On his skill as a teacher:
Wooldridge had remarkable qualities as a teacher. He had the capacity to transmit his enthusiasm for his subject and the gift of clear exposition. He had a pungency of phrase which delighted his audiences and at times he took pleasure in being as provocative as he could. 
He enjoyed lecturing and gave freely of his time to universities, to training colleges, to field centres and to the Working Men’s College, Camden Town, with which he was for many years closely associated. In the words of a colleague writing in The , ‘it was his passion to bring to young and old the joy that comes from discovering for one’s self some new fact of landscape history and from fitting it into a developing pattern of new scientific knowledge’

Here is the announcement of his new post in 'Geography' in 1947



In 1949, he published an article 'On taking the 'GE' out of 'Geography'. This explored the status of physical geography (something which is still an issue for some - I remember some comments that many of the resources on the GA website were skewed towards what might be called 'human' topics.)

He also referred to the talk that was going on about the merging of history and geography, and the development of 'Social Studies' (something which has certainly been the case in the USA and some other curricula as well)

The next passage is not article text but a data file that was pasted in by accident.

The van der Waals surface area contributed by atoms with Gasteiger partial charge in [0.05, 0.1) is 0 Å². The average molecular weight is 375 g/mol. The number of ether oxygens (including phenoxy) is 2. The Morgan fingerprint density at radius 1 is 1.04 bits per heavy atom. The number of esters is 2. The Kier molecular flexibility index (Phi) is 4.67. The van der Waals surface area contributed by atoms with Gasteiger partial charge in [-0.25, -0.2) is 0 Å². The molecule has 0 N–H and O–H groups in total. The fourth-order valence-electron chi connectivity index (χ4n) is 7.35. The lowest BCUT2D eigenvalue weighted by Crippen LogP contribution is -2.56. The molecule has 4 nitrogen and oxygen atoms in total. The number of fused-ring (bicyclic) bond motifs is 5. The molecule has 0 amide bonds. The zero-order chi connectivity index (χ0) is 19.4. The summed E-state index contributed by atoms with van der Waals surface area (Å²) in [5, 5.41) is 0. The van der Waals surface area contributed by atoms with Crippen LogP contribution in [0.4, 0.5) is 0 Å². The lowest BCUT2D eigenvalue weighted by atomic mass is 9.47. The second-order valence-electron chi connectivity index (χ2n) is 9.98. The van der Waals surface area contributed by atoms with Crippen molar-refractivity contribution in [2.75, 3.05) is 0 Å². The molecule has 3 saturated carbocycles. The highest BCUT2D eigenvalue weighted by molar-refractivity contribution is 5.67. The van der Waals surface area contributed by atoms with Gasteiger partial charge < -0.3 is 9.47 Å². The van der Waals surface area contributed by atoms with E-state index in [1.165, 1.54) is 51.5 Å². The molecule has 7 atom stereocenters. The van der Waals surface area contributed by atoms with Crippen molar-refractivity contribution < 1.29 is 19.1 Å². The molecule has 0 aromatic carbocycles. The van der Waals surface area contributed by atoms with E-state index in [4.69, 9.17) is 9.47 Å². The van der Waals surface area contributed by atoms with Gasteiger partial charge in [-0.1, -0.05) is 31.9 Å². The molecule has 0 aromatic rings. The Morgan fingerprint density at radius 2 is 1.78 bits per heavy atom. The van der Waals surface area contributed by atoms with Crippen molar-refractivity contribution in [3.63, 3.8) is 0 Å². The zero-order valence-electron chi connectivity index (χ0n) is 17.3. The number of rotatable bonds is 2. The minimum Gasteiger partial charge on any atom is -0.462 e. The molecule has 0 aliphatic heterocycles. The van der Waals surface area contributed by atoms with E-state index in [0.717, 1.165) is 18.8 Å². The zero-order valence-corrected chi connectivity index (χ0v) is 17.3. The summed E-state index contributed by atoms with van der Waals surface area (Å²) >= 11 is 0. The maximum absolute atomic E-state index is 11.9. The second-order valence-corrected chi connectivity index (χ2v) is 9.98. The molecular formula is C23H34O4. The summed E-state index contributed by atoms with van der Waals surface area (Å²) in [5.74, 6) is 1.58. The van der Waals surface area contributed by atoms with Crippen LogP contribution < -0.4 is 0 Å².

There were a few quotes in the article which are useful.

"Geography has never been the science of man, it is the science of land, of the Earth's surface"
(Sauer and Leighly)

It was during this time that he became the President of the GA. He had already held posts on the Council and Executive and therefore joined a group of Presidents who had held a great many roles to support the Association.

Image courtesy of: https://royalsocietypublishing.org/doi/pdf/10.1098/rsbm.1964.0021
Used under Fair Use, another image is in Balchin's Centenary book.

Wooldridge was a founder-member of the Institute of British Geographers (1933) and was later IBG president (1949–50). He did not break completely with the RGS, serving on its council (1947–51). 
More details on Wooldridge are contained in an article on the early days of the IBG, linked to here: https://www.jstor.org/stable/622270?read-now=1&seq=6#page_scan_tab_contents

The following two images are taken from this source: